A few aspects of this story about Quebec’s desire to have its own long weapons registry are taking some interesting twists. There are privacy questions, but not in the way that a libertarian would think about them. There are archival concerns. There are interprovincial issues. It almost seems as though more government employees are busy with its demise than there was with its creation.
The Quebec argument that even though the federal registry was outrageously expensive and useless their own will not be appears humorous on its face, but it is in fact somewhat scary. Few provinces do centralisation as well as Quebec does.
The fact that there is significant support for a provincial long gun registry in Quebec may also in fact be evidence that Allan Rock was right in originally establishing the largely useless federal registry if the objective was to get Quebec votes. Premier Jean Charest seems to be banking on the same idea.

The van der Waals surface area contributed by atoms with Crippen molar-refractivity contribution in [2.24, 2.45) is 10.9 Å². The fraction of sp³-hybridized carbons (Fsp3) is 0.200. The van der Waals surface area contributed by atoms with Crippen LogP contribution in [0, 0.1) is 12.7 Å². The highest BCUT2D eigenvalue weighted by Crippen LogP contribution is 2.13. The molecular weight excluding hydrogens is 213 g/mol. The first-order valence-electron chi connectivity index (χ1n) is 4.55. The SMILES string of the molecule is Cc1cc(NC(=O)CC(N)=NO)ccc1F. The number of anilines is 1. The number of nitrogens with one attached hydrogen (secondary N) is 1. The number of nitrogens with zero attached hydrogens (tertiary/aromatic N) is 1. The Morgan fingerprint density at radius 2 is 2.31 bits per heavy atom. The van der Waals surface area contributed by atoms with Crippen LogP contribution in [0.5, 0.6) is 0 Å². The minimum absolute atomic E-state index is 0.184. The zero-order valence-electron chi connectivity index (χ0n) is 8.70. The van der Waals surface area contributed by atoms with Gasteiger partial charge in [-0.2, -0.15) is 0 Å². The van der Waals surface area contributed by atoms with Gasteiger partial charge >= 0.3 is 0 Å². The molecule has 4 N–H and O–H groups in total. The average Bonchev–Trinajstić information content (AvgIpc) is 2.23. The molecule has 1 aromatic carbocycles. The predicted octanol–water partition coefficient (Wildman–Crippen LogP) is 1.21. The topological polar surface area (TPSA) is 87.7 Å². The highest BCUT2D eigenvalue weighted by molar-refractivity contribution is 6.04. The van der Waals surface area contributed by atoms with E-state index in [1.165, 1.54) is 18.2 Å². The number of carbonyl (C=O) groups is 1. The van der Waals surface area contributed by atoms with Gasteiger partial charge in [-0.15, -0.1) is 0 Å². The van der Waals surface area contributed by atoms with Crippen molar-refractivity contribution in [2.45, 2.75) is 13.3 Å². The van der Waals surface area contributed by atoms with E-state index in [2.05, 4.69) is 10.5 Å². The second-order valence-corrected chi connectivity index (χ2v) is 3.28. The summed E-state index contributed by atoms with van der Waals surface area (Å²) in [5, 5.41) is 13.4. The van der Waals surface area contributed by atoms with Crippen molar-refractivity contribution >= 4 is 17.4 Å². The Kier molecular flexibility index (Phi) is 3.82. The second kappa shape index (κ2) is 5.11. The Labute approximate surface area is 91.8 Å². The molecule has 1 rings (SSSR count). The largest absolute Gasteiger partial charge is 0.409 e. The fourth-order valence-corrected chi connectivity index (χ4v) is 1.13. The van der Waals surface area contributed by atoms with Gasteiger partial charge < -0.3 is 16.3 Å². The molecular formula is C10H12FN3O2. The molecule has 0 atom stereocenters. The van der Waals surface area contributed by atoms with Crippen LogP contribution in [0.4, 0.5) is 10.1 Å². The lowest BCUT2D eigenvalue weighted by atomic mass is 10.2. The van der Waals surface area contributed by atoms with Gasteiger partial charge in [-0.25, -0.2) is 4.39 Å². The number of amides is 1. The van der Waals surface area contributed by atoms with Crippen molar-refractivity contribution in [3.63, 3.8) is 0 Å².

Ultimately, the case demonstrates the theoretical principle that a government machinery desirous of keeping control of more and more facets of people’s lives is not easily turned around with a mere change of elected officials in Parliament. It’s hard to send Leviathan back into the depths whence it comes.